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This Boring Headline is Written for Google 317

prostoalex writes "The New York Times is running an article on how newspapers around the country find their Web sites more dependent on search engines than before. The unexpected effect? Witty double entendres, allusions and sarcastic remarks are rewritten into boring straight-to-the-point headlines that rank higher on search engines and news-specific search engines. From the article: 'About a year ago, The Sacramento Bee changed online section titles. "Real Estate" became "Homes," "Scene" turned into "Lifestyle," and dining information found in newsprint under "Taste," is online under "Taste/Food."'"
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This Boring Headline is Written for Google

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  • This is a good thing (Score:5, Informative)

    by matt21811 ( 830841 ) * on Sunday April 09, 2006 @01:40AM (#15093815) Homepage
    Witty or sensational headlines don't just deceive search engines.
    Human readers can get fooled just as easily. Heres an example:

    I was doing research to show that Kryder's Law (a kind of super Moore's Law for hard disks that says bit densities have increased factor of 1000 in 10.5 years meaning a doubling every 13 months) is no longer being achieved by hard drive manufacturers. Instead I discovered that Kryders Law was just a creation of Wikipedia's overenthusiastic editors that misinterpreted a single Scientific American headline. Wikipedia editors accidentally invented the "law", and it isn't even correct.

    You can read about it at my site here:'s.html []

    The search engines are dong us all a favor getting rid of this problem.
  • by onebecoming ( 965642 ) on Sunday April 09, 2006 @02:07AM (#15093885)
    I find the Economist's headlines, subheads, and captions often to be laugh-out-loud funny. The editors there seem to be fond of dry wit and black humo(u)r. I can't be alone in appreciating their work.
  • by YesIAmAScript ( 886271 ) on Sunday April 09, 2006 @02:25AM (#15093929)
    That's in essence what happened to BMW.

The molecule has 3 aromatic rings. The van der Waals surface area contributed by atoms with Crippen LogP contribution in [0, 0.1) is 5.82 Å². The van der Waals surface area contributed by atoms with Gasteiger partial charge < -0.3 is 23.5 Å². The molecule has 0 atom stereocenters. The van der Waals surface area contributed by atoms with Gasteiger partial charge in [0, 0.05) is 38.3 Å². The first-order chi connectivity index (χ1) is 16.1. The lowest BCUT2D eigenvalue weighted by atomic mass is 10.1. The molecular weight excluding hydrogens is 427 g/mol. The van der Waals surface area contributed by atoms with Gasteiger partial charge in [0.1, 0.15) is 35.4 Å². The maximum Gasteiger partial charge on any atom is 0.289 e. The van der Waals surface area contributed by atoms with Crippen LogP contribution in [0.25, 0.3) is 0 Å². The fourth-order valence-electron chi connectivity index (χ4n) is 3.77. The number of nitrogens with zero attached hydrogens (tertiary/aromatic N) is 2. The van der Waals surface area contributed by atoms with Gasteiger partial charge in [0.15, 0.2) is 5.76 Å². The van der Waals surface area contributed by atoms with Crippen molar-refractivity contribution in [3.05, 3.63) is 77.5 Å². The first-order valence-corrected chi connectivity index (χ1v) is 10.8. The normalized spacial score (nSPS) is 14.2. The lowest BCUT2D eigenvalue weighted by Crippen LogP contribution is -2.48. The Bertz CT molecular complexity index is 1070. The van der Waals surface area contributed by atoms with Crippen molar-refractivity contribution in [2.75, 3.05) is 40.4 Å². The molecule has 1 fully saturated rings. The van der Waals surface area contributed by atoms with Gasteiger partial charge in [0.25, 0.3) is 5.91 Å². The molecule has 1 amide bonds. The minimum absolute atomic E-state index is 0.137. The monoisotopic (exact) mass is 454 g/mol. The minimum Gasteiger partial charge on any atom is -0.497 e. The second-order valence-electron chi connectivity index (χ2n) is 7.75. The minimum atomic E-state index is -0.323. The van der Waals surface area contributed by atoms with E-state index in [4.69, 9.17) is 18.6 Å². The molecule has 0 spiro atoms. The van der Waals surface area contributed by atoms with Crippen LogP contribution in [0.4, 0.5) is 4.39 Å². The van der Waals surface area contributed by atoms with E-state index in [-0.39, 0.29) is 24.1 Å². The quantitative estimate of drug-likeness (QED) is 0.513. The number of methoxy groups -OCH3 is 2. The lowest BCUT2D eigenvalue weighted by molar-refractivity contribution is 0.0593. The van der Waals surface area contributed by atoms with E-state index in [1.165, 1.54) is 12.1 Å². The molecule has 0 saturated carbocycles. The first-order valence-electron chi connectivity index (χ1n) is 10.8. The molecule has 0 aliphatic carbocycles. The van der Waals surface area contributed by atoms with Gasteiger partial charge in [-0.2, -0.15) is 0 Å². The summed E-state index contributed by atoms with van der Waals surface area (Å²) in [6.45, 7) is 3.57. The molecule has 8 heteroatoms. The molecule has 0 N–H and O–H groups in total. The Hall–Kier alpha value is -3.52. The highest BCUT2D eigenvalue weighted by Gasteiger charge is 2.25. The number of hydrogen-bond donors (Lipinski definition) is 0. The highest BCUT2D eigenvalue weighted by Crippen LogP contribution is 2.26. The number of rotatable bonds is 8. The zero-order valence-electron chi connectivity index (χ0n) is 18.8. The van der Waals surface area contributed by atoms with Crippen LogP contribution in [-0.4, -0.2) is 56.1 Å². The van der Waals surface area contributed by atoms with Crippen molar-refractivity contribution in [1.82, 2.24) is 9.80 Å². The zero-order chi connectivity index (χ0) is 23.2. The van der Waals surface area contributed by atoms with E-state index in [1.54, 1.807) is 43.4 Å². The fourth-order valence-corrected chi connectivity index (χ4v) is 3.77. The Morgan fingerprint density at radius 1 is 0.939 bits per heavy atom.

Google doesn't like you presenting different data to their search engine than the user would find if they visited. And I can easily see why. Sites would abuse the heck out of it.

    See this link amongst many. []
  • by Soong ( 7225 ) on Sunday April 09, 2006 @02:26AM (#15093931) Homepage Journal
    (notice my to-the-point headline)

    Really, not only is it good for search engines, it's good for my brain's relevance filter for trying to see if I care about the story the headline points to.
  • Re:Two headlines? (Score:5, Informative)

    by Anthony Boyd ( 242971 ) on Sunday April 09, 2006 @02:29AM (#15093933) Homepage
    Would it be that hard to develop a standard (perhaps much like meta-tagging), giving one set of data easily digestible by the bots (and not displayed to the human reader), while retaining an entertaining writing style for human consumption?

    That won't ever happen (or more precisely, if it ever happens, it will fail). The problem is that we've done that before with the meta tags you mentioned. See what the SEO world has to say about them (summary: they're nearly useless now). Here's the deal. Any time you create a system for someone to deliver one thing to search engines and another thing to humans, what happens is a small group of opportunists will create massively spammy porn pages for human viewing, while making the search-engine content about every popular topic under the sun. You'll see a headline-made-for-Google which reads, "Britney Spears on Will and Grace" but when you click it, the headline-for-humans reads, "3 lesbian midgets have a pee party!"

  • Re:Two headlines? (Score:2, Informative)

    by Turakamu ( 523427 ) on Sunday April 09, 2006 @02:47AM (#15093965)
    Would it be that hard to develop a standard (perhaps much like meta-tagging), giving one set of data easily digestible by the bots (and not displayed to the human reader), while retaining an entertaining writing style for human consumption?

    Like the keyword meta? It was a tag designed specifically so content authors could assist the search engines to classify the information easily, without poluting the readable canvas. Very useful in theory.